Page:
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Trump says trade deal with China could happen sooner than people think

Trump says trade deal with China could happen sooner than people think
U.S. President Donald Trump attends a bilateral meeting with Japan's Prime Minister Shinzo Abe on the sidelines of the 74th session of the United Nations General Assembly (UNGA) in New York City, New York, U.S., September 25, 2019. REUTERS/Jonathan Ernst -
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JONATHAN ERNST(Reuters)
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By Jeff Mason

NEWYORK (Reuters) – U.S. President Donald Trump said on Wednesday that a deal to end a nearly 15-month trade war with China could happen sooner than people think and that the Chinese were making big agricultural purchases from the United States, including of beef and pork.

“They want to make a deal very badly… It could happen sooner than you think,” Trump told reporters in New York.

Trump said later after trade discussions with Japanese Prime Minister Shinzo Abe there was a good chance of reaching a trade deal with China.

He said China was trying to be nice to him and added to reporters: “I was nice to them.”

The U.S. leader spoke a day after delivering a stinging rebuke to China’s trade practices at the U.N. Nations General Assembly, saying he would not accept a “bad deal” in U.S.-China trade negotiations.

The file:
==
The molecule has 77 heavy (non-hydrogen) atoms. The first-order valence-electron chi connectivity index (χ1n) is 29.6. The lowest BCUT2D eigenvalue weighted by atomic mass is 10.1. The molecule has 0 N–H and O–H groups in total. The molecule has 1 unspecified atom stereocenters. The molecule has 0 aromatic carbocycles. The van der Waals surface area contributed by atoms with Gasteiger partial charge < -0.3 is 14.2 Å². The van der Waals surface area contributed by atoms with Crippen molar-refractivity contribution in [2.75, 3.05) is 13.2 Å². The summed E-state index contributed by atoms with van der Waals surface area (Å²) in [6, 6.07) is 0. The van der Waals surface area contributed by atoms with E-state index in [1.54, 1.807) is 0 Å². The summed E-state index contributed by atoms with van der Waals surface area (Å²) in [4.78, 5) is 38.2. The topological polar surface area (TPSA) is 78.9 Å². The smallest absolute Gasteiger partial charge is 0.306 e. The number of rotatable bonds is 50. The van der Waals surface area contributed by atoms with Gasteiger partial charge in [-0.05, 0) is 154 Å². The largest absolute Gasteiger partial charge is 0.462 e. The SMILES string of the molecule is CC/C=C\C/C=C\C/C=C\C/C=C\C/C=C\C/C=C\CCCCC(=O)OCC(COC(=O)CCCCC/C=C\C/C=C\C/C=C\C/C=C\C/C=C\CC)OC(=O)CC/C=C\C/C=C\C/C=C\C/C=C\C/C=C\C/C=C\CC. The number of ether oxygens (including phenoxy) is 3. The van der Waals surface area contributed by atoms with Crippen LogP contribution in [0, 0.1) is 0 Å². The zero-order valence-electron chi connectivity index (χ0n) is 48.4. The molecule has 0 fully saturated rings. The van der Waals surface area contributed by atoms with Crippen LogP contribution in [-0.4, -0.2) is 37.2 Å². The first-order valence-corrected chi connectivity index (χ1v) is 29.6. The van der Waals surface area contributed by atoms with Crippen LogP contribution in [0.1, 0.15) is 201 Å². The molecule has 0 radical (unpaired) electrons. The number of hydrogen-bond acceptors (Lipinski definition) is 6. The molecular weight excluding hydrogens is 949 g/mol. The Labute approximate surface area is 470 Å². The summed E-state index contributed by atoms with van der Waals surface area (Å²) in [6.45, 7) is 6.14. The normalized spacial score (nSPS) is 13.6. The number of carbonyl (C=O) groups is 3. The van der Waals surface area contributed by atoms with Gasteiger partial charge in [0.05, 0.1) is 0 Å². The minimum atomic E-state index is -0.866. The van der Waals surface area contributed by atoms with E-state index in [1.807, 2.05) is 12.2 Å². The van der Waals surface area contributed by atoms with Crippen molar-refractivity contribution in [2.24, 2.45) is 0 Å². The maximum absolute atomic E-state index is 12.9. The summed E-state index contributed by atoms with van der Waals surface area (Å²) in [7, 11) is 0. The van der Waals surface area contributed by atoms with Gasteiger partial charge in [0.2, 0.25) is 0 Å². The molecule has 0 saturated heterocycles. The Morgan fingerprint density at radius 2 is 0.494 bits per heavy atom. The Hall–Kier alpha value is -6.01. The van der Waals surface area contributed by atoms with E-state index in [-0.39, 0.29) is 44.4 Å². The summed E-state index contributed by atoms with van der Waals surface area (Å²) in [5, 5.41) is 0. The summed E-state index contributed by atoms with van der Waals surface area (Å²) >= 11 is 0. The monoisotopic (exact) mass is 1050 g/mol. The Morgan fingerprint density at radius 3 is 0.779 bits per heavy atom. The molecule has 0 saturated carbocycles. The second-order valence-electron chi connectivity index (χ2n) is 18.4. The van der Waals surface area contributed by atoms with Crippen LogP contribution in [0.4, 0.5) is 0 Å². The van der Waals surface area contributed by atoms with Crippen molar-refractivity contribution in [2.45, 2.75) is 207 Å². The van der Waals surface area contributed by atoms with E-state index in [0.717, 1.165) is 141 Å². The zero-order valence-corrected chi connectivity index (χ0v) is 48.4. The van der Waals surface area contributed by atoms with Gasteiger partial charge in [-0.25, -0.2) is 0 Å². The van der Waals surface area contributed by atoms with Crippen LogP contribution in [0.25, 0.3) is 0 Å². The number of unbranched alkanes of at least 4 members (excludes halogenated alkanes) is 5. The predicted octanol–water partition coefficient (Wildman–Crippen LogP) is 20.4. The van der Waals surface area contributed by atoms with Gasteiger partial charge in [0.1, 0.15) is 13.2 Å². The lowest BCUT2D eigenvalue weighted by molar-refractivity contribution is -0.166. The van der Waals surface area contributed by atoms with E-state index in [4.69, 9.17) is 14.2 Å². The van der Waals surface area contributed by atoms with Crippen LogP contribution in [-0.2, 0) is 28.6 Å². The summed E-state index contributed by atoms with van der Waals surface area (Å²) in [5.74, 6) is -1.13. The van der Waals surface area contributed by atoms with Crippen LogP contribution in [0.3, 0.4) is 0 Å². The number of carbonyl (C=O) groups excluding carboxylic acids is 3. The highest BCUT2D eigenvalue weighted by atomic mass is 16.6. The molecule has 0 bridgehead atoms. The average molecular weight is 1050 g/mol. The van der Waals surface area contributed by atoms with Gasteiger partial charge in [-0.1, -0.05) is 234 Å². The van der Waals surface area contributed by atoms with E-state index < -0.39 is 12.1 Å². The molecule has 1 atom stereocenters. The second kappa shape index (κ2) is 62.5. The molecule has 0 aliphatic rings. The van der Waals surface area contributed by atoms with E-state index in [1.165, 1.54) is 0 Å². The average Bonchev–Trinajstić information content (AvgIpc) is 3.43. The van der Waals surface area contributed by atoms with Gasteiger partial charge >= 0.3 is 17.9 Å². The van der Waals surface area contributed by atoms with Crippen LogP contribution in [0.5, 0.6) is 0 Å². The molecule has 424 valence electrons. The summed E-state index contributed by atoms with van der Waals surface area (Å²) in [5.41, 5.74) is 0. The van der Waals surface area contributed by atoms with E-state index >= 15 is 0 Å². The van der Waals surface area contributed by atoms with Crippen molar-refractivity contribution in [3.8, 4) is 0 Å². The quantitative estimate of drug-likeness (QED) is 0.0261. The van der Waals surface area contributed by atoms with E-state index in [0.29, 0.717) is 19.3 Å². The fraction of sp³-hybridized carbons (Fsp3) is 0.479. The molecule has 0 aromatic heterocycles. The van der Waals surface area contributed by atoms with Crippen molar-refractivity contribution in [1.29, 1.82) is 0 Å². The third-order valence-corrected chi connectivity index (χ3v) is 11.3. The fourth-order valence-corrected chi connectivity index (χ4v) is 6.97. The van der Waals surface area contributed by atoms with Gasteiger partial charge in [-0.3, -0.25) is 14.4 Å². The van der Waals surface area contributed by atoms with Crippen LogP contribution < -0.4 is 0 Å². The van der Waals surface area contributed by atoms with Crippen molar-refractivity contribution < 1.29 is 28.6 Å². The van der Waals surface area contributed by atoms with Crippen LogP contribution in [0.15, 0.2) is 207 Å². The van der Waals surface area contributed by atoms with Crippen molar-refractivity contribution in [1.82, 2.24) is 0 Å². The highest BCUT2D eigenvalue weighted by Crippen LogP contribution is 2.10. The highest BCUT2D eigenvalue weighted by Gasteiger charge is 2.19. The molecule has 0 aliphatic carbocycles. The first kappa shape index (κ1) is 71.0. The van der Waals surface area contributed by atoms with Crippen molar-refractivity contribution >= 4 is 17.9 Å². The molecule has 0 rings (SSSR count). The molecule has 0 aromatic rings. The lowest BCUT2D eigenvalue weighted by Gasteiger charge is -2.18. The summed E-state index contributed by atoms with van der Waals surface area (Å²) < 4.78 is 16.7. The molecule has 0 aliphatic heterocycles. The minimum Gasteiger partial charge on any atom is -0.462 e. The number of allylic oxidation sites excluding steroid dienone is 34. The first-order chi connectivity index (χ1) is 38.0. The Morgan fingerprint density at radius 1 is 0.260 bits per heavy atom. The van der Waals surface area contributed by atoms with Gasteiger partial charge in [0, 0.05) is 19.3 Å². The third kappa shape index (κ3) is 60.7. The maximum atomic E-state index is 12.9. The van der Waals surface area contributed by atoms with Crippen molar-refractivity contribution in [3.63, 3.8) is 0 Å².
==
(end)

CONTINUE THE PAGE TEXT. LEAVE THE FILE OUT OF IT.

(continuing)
China’s top diplomat hit back at U.S. criticism of its trade and development model later on Tuesday. Wang Yi, China’s foreign minister and state councillor, said Beijing would not bow to threats, including on trade, though he said he hoped a round of high-level trade talks next month would produce positive results.

Trump has sought to pressure China to agree to reduce trade barriers through a policy of increasing tariffs on Chinese products. On Tuesday, he accused China of the theft of trade secrets “on a grand scale” and said it was taking advantage of World Trade Organization rules.

Although Trump held out hope in his U.N. speech that the United States and China could still reach an agreement, he made clear he wanted a deal that would rebalance the relationship between the two economic superpowers.

Wang said the trade war was inflicting unnecessary damage on both countries, raising costs for American firms, pushing up consumer prices and dampening U.S. growth potential.

(Reporting by Jeff Mason, Michelle Nichols, David Brunnstrom and David Lawder; Editing by Chizu Nomiyama and Alistair Bell)

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